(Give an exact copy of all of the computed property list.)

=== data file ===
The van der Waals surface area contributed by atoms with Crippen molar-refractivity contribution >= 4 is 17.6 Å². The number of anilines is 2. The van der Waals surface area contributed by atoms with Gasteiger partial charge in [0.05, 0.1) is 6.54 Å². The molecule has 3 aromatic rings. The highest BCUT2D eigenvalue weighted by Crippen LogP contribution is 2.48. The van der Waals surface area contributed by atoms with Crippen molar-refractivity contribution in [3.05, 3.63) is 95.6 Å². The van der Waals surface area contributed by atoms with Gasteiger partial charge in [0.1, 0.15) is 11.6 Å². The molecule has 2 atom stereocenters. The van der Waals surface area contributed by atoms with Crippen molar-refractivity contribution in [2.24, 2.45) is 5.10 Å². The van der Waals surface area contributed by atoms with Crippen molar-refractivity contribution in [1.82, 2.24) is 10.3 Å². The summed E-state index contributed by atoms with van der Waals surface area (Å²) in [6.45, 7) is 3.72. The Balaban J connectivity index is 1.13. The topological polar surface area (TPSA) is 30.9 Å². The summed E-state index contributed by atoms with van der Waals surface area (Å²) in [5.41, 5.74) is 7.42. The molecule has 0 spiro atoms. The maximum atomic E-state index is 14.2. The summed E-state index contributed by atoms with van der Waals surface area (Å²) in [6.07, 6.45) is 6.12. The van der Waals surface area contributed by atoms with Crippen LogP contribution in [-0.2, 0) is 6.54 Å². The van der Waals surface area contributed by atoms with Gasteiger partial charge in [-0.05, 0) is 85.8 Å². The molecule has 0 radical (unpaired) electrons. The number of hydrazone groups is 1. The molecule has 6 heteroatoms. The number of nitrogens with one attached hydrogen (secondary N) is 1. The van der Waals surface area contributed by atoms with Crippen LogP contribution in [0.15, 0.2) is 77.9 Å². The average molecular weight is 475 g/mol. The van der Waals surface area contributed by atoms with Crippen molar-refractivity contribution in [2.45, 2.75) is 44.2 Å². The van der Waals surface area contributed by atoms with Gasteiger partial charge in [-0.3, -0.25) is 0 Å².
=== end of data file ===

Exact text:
The van der Waals surface area contributed by atoms with Crippen molar-refractivity contribution >= 4 is 17.6 Å². The number of anilines is 2. The van der Waals surface area contributed by atoms with Gasteiger partial charge in [0.05, 0.1) is 6.54 Å². The molecule has 3 aromatic rings. The highest BCUT2D eigenvalue weighted by Crippen LogP contribution is 2.48. The van der Waals surface area contributed by atoms with Crippen molar-refractivity contribution in [3.05, 3.63) is 95.6 Å². The van der Waals surface area contributed by atoms with Gasteiger partial charge in [0.1, 0.15) is 11.6 Å². The molecule has 2 atom stereocenters. The van der Waals surface area contributed by atoms with Crippen molar-refractivity contribution in [2.24, 2.45) is 5.10 Å². The van der Waals surface area contributed by atoms with Crippen molar-refractivity contribution in [1.82, 2.24) is 10.3 Å². The summed E-state index contributed by atoms with van der Waals surface area (Å²) in [6.45, 7) is 3.72. The Balaban J connectivity index is 1.13. The topological polar surface area (TPSA) is 30.9 Å². The summed E-state index contributed by atoms with van der Waals surface area (Å²) in [5.41, 5.74) is 7.42. The molecule has 0 spiro atoms. The maximum atomic E-state index is 14.2. The summed E-state index contributed by atoms with van der Waals surface area (Å²) in [6.07, 6.45) is 6.12. The van der Waals surface area contributed by atoms with Crippen LogP contribution in [-0.2, 0) is 6.54 Å². The van der Waals surface area contributed by atoms with Gasteiger partial charge in [-0.05, 0) is 85.8 Å². The molecule has 0 radical (unpaired) electrons. The number of hydrazone groups is 1. The molecule has 6 heteroatoms. The number of nitrogens with one attached hydrogen (secondary N) is 1. The van der Waals surface area contributed by atoms with Crippen LogP contribution in [0.15, 0.2) is 77.9 Å². The average molecular weight is 475 g/mol. The van der Waals surface area contributed by atoms with Crippen molar-refractivity contribution in [2.45, 2.75) is 44.2 Å². The van der Waals surface area contributed by atoms with Gasteiger partial charge in [-0.3, -0.25) is 0 Å².